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Any - Hybrid cars - davecooper

Am I missing something with hybrid cars? As far as I can see, none of them exactly eclipses the consumption and CO2 figures of their conventional petrol or diesel rivals. Am I right in saying that none of these can be charged from a charging point like a full electric car? If that is the case, then the batteries fitted to the hybrid car are always charged by the engine and therefore by petrol or diesel. This is a much more expensive way of charging than from the mains, especially with the spiralling fuel costs.

I have a 10 mile each way commute which I could do easily in an electric car. However, it wouldn't have the range I need for my other motoring needs and this is where a hybrid would come into its own. I would like to be able to switch in or out of fully electric mode depending on the type of driving I was doing

So my question is, are there any hybrids that can function as a fully electric vehicle if desired. If not, why not?

Any - Hybrid cars - Sofa Spud

The hybrid cars on the market at the moment, like the Toyota Prius and Honda Insight are basically petrol-electric cars with the added bonus of regenerative braking.

The Chevrolet Volt, now available in USA, and the forthcoming Vauxhall version, the Ampera, are range-extender hybrids. They are recharged mainly by plugging in to mains, and the batteries give a range of about 40 miles, after which a petrol engine and generator start up intermittently to charge the battery a bit. The clever thing is that the engine doesn't fully charge the battery as that would be more expensive than using mains electricity. So these models should do the 10 mile commute each way without the engine starting up - as long as you remember to plug the car in at night!

The Toyota Prius, I believe, can do 1 or 2 miles on battery only. There's one that comes down our road and usually its engine isn't running.

Edited by Sofa Spud on 23/01/2011 at 18:55

Any - Hybrid cars - daveyjp

"none of them exactly eclipses the consumption and CO2 figures of their conventional petrol or diesel rivals."

Toyota Prius urban figure 70.6mpg

Let me know which petrol/diesel family sized automatic does close to this and I'll have one.

Any - Hybrid cars - nortones2

None of the hybrids gets anywhere near the EC test figures on the road unless hypermiled. Not that these figures are meant to do be a realistic represnetation of what you get - how could they be? They're just for comparison. But, with hybrids, the current test methods do not specify how the battery set is charged and discharged, SFAIK. The tests are carried out by the makers. Given that the Prius battery set is controlled to maintain charge no greater than 80% full capacity, and no less than 40% discharged, there is scope for creative mpg figures by running a fully charged battery set until discharged. Hence the nonsensical Lexus figures of 40mpg plus, when they seem to get <30 mpg in actuality. Caveat emptor.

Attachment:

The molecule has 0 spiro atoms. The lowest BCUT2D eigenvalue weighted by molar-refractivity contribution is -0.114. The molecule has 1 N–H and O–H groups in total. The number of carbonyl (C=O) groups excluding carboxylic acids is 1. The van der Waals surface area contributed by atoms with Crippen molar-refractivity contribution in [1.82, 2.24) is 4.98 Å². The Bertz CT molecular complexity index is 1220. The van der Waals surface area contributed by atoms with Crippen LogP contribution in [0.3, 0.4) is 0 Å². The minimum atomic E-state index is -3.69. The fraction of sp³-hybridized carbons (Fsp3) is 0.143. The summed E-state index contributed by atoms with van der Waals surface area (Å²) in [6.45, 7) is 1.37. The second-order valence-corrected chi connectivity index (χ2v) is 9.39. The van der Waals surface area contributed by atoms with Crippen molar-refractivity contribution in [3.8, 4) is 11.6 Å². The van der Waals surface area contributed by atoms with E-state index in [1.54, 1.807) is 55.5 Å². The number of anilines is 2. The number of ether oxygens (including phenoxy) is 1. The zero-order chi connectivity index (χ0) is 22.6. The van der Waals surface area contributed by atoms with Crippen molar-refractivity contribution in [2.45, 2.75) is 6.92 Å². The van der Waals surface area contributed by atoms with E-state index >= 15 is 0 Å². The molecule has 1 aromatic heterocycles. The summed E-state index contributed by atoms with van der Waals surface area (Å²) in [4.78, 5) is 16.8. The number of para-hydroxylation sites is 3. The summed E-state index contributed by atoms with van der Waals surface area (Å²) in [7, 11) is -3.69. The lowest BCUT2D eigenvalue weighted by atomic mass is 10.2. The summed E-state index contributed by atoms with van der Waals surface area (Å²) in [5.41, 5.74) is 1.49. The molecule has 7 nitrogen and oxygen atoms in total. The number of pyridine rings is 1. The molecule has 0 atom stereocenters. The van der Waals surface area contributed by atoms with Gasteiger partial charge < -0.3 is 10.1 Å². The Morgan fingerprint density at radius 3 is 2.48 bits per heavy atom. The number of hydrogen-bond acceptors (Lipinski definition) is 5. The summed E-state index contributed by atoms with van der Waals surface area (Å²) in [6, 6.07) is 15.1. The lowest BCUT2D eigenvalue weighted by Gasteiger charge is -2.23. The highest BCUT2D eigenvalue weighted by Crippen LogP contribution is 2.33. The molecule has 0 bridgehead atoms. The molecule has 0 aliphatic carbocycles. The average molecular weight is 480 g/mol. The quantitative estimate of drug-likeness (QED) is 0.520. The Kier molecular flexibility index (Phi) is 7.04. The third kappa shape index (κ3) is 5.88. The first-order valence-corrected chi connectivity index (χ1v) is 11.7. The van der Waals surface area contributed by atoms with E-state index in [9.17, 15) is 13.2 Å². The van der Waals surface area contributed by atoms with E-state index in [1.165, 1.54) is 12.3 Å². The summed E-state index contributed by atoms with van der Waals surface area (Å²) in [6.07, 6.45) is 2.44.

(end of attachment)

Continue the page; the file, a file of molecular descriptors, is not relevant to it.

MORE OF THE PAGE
Edited by nortones2 on 23/01/2011 at 19:47

Any - Hybrid cars - colinh
The Prius drive-train in the Auris Hybrid does even better - 89g/km CO2 and 74.3mpg.

Although the Golf SE BlueMotion Technology 1.6 TDI 5dr Auto does 109g/km CO2 and 67mpg, or without the autobox 99g/km CO2 and 74mpg

Edited by colinh on 23/01/2011 at 20:36

Any - Hybrid cars - Steven Quas

"none of them exactly eclipses the consumption and CO2 figures of their conventional petrol or diesel rivals."

Toyota Prius urban figure 70.6mpg

Let me know which petrol/diesel family sized automatic does close to this and I'll have one.

The real world figures for the Prius are a long way from the quoted ones. I averaged 28mpg in a Lexus RX400h and 45mpg is more typical for the Prius.

That said, around town they make some sense, but there are plenty of diesel cars that are more efficient on a longer run where the hybrid system is just a dead weight.

Steven Quas , Hamburg

Any - Hybrid cars - Armstrong Sid

So these models should do the 10 mile commute each way without the engine starting up - as long as you remember to plug the car in at night!

How much does that actually cost? If I charged an electric car every night in that way, what would be the end result on my electricity bill?

Any - Hybrid cars - turbo11

If you read the February edition of What Car magazine , they have an interesting article on the cost's of The Nissan Leaf (electric) Vs Toyota Auris(Hybrid) Vs VW Golf 1.6 TDI Bluemotion (Diesel). They include purchase price,Tax, servicing, fuel (including re charging the electric) etc. Overall the Golf was the cheapest to run due to the high cost of the electric car. Worth a read.

Any - Hybrid cars - Big John
Another thing to consider is cars such as the Toyota Prius are proving very reliable but the latest diesels with DPFs are having problems (expensive dealer regen or even more expensive Particulate Filter replacement etc...). A Friend of mine who lives out in the country is getting a real life 60mpg out of a Prius+

HOWEVER my issue with the Prius is that the engine/motor all runs through the CTV gearbox. The Ampera looks interesting as I believe it will be directly driven by wheel hub electric motors with no energy sapping gearbox. Electric motors can have high tourque from 0 rpm through to high revs - You can use fancy driving electronics to achieve this rather than a gearbox.
Any - Hybrid cars - colinh